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Antarctic News

December 1, 2009

Twitter users (and Antarctic aficionados) might be interested to know that the Scott Polar Research Institute, at the University of Cambridge, is Tweeting Captain Robert Falcon Scott’s last expedition to the Ice, the Terra Nova expedition.  It’s actually kind of cool, seeing this nearly 100-year-old account show up in your Twitter feed on a daily basis.  However, I wonder why they didn’t wait until next year, the hundredth anniversary of the start of the Terra Nova expedition, to do this … it would have been cool to tie the Tweets to the exact day, 100 years apart, of Scott’s journal entries.  At any rate, the Twitter handle is scottslastexp.

Today also is the 50th anniversary of the signing of the Antarctic Treaty, the 12-nation agreement that demilitarized Antarctica and reserved it for scientific research.  Each nation “takes care of”—but does not own—the portion of Antarctica which it historically has controlled.  Some, however, are making the case that the treaty’s time has passed, and that the continent would be better served if each nation with an interest in Antarctica were free to make its own decisions and enforce its own laws, rather than submitting everything to a vote by the Treaty nations—a system in which a “nay” vote by any one nation can scuttle any initiative.

Finally, for New Yorkers, DJ Spooky is putting on a thing at BAM tomorrow, Friday and Saturday night—a work called Terra Nova: Sinfonia Antarctica (after the Ralph Vaughan Williams symphony of the same name, which was composed from 1949–1952).  It’s a musical work made up of field recordings of ice and landscape sounds that Spooky (real name: Paul D. Miller) made when he was down in Antarctica on, I assume, an Artists and Writers Program grant—which, as I just discovered, has been at least temporarily killed for the 2010–2011 Austral summer season.  That is just a real disappointment.  I wonder why?  Any of my readers with Antarctic ties know?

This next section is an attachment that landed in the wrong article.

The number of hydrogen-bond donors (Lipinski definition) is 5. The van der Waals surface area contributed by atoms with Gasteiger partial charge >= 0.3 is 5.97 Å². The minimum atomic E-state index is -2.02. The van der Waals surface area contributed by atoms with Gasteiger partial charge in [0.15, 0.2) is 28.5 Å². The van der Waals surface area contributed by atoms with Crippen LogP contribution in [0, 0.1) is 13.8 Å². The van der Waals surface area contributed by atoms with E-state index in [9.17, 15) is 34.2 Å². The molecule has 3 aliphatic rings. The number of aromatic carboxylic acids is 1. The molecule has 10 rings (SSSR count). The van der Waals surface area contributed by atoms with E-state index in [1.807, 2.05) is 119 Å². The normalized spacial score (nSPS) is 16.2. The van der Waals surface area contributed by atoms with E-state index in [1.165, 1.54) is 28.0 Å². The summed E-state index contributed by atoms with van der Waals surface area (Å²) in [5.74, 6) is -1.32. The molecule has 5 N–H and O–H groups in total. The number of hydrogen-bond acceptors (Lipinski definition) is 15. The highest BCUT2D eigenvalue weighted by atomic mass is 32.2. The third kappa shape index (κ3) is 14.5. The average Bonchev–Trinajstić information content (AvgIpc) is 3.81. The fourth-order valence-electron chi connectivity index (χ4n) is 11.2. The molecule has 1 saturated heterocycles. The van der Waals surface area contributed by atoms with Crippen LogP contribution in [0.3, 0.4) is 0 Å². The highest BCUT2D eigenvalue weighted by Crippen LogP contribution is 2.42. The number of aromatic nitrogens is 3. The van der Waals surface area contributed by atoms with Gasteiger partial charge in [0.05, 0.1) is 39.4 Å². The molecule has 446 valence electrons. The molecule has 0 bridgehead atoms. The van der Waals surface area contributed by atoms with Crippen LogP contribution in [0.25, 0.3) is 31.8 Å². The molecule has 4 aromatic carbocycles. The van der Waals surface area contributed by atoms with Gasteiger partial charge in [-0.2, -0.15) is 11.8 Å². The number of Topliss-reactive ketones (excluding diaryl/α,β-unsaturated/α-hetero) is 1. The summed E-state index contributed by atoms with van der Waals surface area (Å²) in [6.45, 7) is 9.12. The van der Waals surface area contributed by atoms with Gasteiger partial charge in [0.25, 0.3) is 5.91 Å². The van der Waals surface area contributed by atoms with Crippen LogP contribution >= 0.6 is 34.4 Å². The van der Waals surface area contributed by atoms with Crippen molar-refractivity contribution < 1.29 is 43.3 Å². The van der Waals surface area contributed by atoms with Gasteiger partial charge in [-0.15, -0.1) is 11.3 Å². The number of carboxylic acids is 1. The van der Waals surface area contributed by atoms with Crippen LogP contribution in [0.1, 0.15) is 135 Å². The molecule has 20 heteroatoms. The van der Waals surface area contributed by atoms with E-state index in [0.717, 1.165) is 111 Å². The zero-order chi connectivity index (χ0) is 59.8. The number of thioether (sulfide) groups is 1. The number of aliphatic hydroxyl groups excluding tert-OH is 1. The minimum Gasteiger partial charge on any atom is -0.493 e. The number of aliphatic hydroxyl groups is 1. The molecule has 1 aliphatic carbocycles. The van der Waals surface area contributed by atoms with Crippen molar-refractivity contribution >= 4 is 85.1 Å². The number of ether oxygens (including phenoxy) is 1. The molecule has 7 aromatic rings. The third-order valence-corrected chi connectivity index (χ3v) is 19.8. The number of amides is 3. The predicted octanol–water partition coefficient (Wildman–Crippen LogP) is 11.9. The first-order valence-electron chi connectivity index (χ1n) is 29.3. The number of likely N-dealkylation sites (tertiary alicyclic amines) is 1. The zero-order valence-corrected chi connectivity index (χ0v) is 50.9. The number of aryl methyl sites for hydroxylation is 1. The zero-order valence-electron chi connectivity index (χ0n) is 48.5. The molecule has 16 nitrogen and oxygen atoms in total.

In the meantime, here’s a great interview from Gothamist with DJ Spooky about the piece. Here’s one representative Q. & A.:

I get the impression of the ice fields as a quiet place, so when you go there and set up a portable studio, what are you recording? There are a couple things at hand: one, natural sounds put in the filter of digital media are no longer natural, they’re audio files. What I wanted to do was just kind of explore that kind of paradoxically, and artificial vs. natural. What ended up happening is these ice fields are not quiet places, they’re huge echo chambers on one level or another. Every footstep you make on the ice crunching, or snow crunching, or the gritty gravel and rocks and so on, you are a kind of an amplifying machine walking around; the landscape is huge, and you think of the scale of these kinds of places, there are only about 2000 some odd people there.

That is totally true, what he says about “every footstep you make”—when I read that I flashed back to the surprisingly loud crunching and squeaking of snow that I heard when I was working out at the Long-Distance Balloon Facility, one of my best weeks on the Ice.  Here’s a picture I took from there and then, of the world’s southernmost active volcano, Mt. Erebus:

And here’s a picture of me almost exactly five years ago, after our crazy galley shift on Thanksgiving, 2004.  One McMurdo resident gave the Dining Attendants (that’s what I was) a bottle of wine as a thank-you for our hard work throughout the season (and on Thanksgiving), and after our shift me and a few others (that’s my friend Ross, on the right) went out back on the loading dock and passed the bottle ’til we killed it, which took about 45 seconds.  It was a good day.

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